While you might hear these terms used interchangeably, the technicalities behind tokens and cryptocurrencies are a bit more complex and cannot be explained in just a few sentences. Check out the other differences in this article.
4. What are stablecoins?
Cryptocurrency price fluctuations may be intimidating to some, but the price of stablecoins buck the trend — they are designed to be more stable than a chair with four legs.
To achieve this stability, they are typically fiat backed, backed by commodities like gold, or even other cryptocurrencies. For instance, the Gemini dollar and TerraUSD are both pegged to the US dollar. This means that these currencies’ value are the same as the value of the USD.
With stablecoins you can be sure that your asset value remains largely unchanged even when the market moves.
5. How can I buy my first crypto?
Your first step to buying your own crypto is to set up an account with a trusted cryptocurrency platform like Gemini. Signing up for an account is simple as you can use your Singpass to register on the spot.
With zero-fee deposits, you can transfer SGD directly from your bank to your Gemini account without any charge. You can then access Gemini either through their mobile or desktop platform (or both!), which enables you to perform instant crypto transactions and set up recurring crypto purchases.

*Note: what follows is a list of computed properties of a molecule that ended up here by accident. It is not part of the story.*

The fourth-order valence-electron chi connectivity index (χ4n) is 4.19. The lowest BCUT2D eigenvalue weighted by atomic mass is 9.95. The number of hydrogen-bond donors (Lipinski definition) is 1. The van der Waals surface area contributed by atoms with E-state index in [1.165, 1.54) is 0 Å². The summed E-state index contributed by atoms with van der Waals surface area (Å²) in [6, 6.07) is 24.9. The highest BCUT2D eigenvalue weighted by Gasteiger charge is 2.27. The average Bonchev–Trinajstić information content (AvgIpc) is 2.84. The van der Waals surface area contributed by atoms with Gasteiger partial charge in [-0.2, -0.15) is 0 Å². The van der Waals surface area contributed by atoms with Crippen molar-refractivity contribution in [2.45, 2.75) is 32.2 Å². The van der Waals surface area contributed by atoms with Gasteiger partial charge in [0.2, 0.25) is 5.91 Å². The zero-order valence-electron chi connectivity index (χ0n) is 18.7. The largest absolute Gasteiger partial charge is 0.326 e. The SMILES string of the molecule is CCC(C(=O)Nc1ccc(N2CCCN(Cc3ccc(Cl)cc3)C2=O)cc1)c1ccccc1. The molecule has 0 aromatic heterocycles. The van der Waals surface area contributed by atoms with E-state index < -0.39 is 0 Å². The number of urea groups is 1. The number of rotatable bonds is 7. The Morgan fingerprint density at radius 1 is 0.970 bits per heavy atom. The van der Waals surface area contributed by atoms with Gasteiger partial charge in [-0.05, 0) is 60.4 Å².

For experienced traders, Gemini’s Activetrader is equipped with advanced or niche trading tools like advanced charting or multiple order types.
6. DYOR — Do Your Own Research
You’ve digested the basics of blockchain and opened an account. Great, what should you do now? Well, the next step is…(drum roll)… more research!
No, we don’t mean going on the hunt for the next coin that will make you rich. Instead, take the time to read up about the different cryptocurrencies on Gemini’s Cryptopedia and learn why they are popular with investors.
With a wide selection of cryptocurrencies in the market, it is tempting to follow market trends and buy whatever others are buying into. But with knowledge on the utility of each cryptocurrency, you can avoid being swayed by the volatile market prices.
7. Can I use crypto to generate passive income?